The people who create violent video games must be breathing a sigh of relief at the moment – text messaging is the new enemy. Increasingly the media has been publishing fluff pieces about the apparent danger that text messaging poses. With news that the train engineer at the centre of the crash in California last week was text messaging at the time of the accident, things are only getting worse for the technology.
Maybe it’s just the natural progression of things – become popular enough and you’ll undoubtedly gain enemies. Text messaging is more popular than ever, with over 75 billion messages sent in the US in the month of June alone. That’s an awful lot of messages! In fact, Nielsen Mobile estimates that more Americans send text messages than make phone calls. I would guess the numbers are similar here in Canada and elsewhere in the world.
Of course, there are no facts that prove text messaging is dangerous:
Though there are no official casualty statistics, there is much anecdotal evidence that the number of fatal accidents stemming from texting while driving, crossing the street or engaging in other activities is on the rise.
“The act of texting automatically removes 10 I.Q. points,” said Paul Saffo, a technology trend forecaster in Silicon Valley.
I am sure Saffo is completely qualified to make such a statement as a “trend forecaster” so let me make a few statements of my own. I would venture to say that you lose I.Q. points while using the good old fashioned voice functionality of your phone. You probably lose 10 I.Q. points while rocking out to music on your iPod. You undoubtedly lose I.Q. points while stirring your Frappuccino as you cross the street too.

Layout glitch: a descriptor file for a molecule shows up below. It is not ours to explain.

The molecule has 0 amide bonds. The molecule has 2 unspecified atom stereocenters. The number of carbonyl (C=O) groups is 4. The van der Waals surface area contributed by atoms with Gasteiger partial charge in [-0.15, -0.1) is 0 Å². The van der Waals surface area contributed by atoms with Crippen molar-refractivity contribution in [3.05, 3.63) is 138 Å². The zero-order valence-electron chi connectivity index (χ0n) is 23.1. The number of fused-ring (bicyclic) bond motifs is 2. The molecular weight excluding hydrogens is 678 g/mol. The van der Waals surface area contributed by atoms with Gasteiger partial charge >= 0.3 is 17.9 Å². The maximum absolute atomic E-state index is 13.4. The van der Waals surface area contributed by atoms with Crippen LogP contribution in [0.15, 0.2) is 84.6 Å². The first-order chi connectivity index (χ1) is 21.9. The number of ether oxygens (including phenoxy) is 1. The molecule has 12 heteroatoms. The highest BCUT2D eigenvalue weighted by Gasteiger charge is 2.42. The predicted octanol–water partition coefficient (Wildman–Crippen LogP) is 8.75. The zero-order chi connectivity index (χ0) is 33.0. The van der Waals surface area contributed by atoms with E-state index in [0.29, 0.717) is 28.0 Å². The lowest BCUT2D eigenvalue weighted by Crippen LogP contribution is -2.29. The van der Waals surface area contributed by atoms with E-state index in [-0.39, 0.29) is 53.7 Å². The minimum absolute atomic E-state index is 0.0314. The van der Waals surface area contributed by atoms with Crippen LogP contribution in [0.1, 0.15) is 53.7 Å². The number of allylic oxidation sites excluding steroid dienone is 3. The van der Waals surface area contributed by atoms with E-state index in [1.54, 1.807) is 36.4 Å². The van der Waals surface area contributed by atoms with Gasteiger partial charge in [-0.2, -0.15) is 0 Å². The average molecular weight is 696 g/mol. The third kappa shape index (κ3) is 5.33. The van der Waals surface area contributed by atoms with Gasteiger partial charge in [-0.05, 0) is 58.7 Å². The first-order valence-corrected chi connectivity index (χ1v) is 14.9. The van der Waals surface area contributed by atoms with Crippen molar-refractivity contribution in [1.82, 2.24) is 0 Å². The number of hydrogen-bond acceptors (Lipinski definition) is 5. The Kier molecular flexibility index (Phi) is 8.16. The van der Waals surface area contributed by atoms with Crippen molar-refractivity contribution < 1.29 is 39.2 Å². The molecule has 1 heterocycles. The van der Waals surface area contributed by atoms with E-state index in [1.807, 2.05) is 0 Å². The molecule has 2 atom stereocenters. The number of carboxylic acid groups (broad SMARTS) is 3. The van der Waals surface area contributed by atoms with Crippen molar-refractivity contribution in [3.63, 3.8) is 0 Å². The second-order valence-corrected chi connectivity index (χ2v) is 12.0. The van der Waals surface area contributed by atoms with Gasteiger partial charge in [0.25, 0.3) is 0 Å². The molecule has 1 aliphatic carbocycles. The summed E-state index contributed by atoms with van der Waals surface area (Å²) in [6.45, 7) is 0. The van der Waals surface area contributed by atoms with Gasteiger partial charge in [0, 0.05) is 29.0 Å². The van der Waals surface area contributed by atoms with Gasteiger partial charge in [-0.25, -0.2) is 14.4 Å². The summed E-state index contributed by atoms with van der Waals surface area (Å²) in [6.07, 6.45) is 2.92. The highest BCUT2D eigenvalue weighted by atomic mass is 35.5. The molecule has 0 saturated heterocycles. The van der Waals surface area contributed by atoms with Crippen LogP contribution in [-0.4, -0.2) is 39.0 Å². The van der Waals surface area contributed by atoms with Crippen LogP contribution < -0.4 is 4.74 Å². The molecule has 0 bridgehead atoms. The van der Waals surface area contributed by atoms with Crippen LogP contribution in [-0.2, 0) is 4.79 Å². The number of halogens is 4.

My point is that text messaging is no different than any other distraction. You’ve always got to remember to pay attention to the task at hand.
9 thoughts on “Text messaging is not dangerous, get over it”
I personally find text messaging to be amazingly distracting when driving. I do it, but I know how distracted it makes me. The IQ point thing is made up. Anything like that that’s a multiple of 10 or a nice round number is plucked from someones ass.
For the avoidance of doubt, I was being sarcastic when I called him completely qualified 🙂
While I largely agree with you, I’d say that texting while driving is worse than talking on the phone while driving. When you’re talking, at least your eyes are still on the road. When you’re texting, your focus is constantly shifting from the road to the phone.
I’m with Adam. I almost got hit (within about a metre) yesterday by a guy who was texting and driving.
Adam & Megan:
I hear what you’re saying, and you’re probably right. At the same time, it’s not uncommon to find someone gabbing on the phone who is completely oblivious to anything else. Just because they have their eyes on the road doesn’t mean they are paying attention!
Actually I agree that texting is about to get demonized. And of course there are other more dangerous activities to engage in while (for example) driving — like trying to eat a fast food meal or juggle a Vente Latte. For a more complete take on my opinion see:
It’s also entirely possible that the guy is a total douchebag and had his head up his ass, but I’m choosing to blame it on the text messaging. 🙂
Thanks for the comment Paul – I really should have Googled you before I did the post.
There have been an increasing number of car accidents related to text messaging in the UK in recent years, which is why it gets the same offence category as using a mobile phone, which is quite serious.
I’m not certain whether these are additional distraction-related accident, or just a different distraction. I’d suspect the latter in that if people are easily distracted, this is just the new flavour of distraction.